The Pharmaceutical Society of Ghana (PSGH) in partnership with AstraZeneca (Ghana) organized a three-day insightful and interactive webcast for all pharmacists in the country. The meeting was chaperoned by some season experts in the medical field and from avid sectors of the pharmacy profession which included Hospital, Regulatory and Policy, as well as Research Pharmacy practice.
Dr Peter Puplampu, [Lecturer, Consultant Physician and Infectious Disease Specialist, KBTH and a member of the National Case Management Team], brought to light some of the atypical symptoms exhibited by confirmed cases who were on admission and explained that the gut as well as the renal system were special targets for the virus. He cited an example of a child who reported with rabies-like symptoms and upon investigation tested positive. Others included encephalitis, neuropsychiatric, worsening of previous hemiparesis, dyspepsia and CHD. Some suggestive laboratory findings he mentioned included evidence of coagulopathy, thrombocytopenia, leucopenia,acidosis,hyperbilirubin emia,D-Dimer, ferritin, troponins, Chest imaging (X-RAY), CT scan, bilateral peripheral opacities and lobar nodules. Dr Puplampu stressed on the need for autopsy to be carried out on the casualties recorded.
In line with WHO recommendation on how to combat this pandemic, Ghana was following such protocols of Testing, Testing and Testing. Pharm. Dr. Susan Adu-Amankwah who is a clinical research coordinator at the Noguchi Memorial Institute for Medical Research discussed the standing protocols used by the institution. She stated that the number of tests carried out was different from the number of people tested for the virus which stood at 161,000 tests as at the time of the meeting and also verified the claim made by the government that there were no backlogs at the institution. She made a case testing capacity comparison of Ghana to Iceland. Apparently, the number of tests per 1000 people in Iceland stood at 100 per 1000 people while that of Ghana stood at 4.43 per 1000 people as at the time the meeting was held. She explained the two broad categories of testing: 1. detection of the virus RNA using Polymerase Chain Reaction (PCR) and 2. serological tests that detect the host response to the virus RDT. This piqued interest in why the use of RDTs was not explored to scale up the testing capacity of the country.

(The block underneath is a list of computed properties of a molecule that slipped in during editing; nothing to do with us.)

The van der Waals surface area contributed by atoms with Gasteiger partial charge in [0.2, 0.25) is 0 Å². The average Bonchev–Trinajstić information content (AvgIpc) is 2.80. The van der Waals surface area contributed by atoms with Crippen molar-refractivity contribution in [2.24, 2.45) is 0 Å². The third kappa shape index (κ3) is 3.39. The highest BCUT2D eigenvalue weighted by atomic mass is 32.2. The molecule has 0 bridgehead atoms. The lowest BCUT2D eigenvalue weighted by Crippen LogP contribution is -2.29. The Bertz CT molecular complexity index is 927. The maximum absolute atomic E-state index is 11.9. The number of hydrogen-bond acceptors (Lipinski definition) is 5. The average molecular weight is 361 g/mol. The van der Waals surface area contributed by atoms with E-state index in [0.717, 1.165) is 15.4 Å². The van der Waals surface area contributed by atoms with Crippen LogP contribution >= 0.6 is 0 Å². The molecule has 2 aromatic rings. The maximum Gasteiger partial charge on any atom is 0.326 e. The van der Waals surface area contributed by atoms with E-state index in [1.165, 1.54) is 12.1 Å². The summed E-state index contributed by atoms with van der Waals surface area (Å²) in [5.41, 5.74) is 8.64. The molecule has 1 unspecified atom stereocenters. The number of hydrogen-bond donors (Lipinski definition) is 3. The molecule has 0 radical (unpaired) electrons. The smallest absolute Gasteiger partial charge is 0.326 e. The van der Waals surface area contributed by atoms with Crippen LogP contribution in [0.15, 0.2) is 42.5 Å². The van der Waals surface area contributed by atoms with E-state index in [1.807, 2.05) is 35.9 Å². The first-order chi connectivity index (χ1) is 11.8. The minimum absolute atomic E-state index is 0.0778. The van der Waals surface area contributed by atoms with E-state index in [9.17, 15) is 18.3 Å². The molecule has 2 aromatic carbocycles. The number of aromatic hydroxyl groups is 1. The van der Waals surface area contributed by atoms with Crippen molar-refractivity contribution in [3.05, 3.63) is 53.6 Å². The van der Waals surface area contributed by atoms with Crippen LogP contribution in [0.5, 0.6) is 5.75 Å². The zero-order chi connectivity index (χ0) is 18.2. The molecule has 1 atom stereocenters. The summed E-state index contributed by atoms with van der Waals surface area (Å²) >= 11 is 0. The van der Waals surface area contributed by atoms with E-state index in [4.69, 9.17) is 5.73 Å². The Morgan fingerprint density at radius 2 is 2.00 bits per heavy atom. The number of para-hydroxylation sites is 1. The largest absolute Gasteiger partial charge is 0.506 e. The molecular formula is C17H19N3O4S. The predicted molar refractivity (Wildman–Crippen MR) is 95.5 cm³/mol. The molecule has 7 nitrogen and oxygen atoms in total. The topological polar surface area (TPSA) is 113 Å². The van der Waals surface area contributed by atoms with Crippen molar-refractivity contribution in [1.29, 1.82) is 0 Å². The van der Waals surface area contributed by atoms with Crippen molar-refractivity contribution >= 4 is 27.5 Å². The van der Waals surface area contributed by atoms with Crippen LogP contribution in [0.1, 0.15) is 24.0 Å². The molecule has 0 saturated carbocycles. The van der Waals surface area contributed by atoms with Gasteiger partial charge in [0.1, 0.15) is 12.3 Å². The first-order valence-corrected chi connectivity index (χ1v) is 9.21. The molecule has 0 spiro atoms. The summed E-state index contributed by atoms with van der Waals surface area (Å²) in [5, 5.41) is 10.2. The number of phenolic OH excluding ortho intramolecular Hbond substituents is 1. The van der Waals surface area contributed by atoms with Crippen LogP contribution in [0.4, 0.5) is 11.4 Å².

Pharm. Adu-Amankwah explained that applications of antibody detections (including RDTs) for COVID-19 was currently limited to seroprevalence studies and for retrospective diagnosis of PCR negative patients presenting late during the course of COVID-19. She further discussed the WHO protocol for a person who tests positive. It is stipulated in the guidelines that after initial positive result, after 14 days, a second test needs to be repeated and if it turns negative, a third repeated a week after of which must include a stool sample. After two consecutive negative results, the person is declared to have recovered, but if test turns out positive, a weekly test needs to be carried out until two consecutive negative results are attained.
Currently, Noguchi receives an average of 1500 samples per day, down from an average of 5000 samples per day received during the lockdown period. The institution is equipped with 7 real time PCR machines but currently runs on 4 and uses 3 as backup, having a testing capacity of 10,000 samples per day. Pharm. Charles Ofei-Palm (Senior Specialist Pharmacist, KBTH and Head, KBTH Pharmacy COVID-19 team) emphasized the differences between isolation and quarantine. Pharm. Dr. Amah Nkansah (Consultant Clinical Pharmacist at KBTH) delved into some non- pharmacological interventions and therapies that could be used as adjuncts as well as prophylaxis against the virus which has proven to boost the immune system. These include neem leaves, ginger, garlic and some local foods. She also elaborated on the role of Pharmacists in public education as well as in the collective effort in combating the virus.
Pharm Jennifer Boateng (Senior Pharmacist and member of the Greater Accra Regional Hospital COVID-19 Management Team) discussed treatment objectives in the management of COVID-19, case classification and its clinical features as well as recommended therapy. She explained her role in the management of cases at the treatment center and her role as a pharmacist in terms of how and when the medications are administered. She further gave a case presentation and commented on delays in results which clearly increase cost and stay of hospitalization and suggested ways out to get results in on time.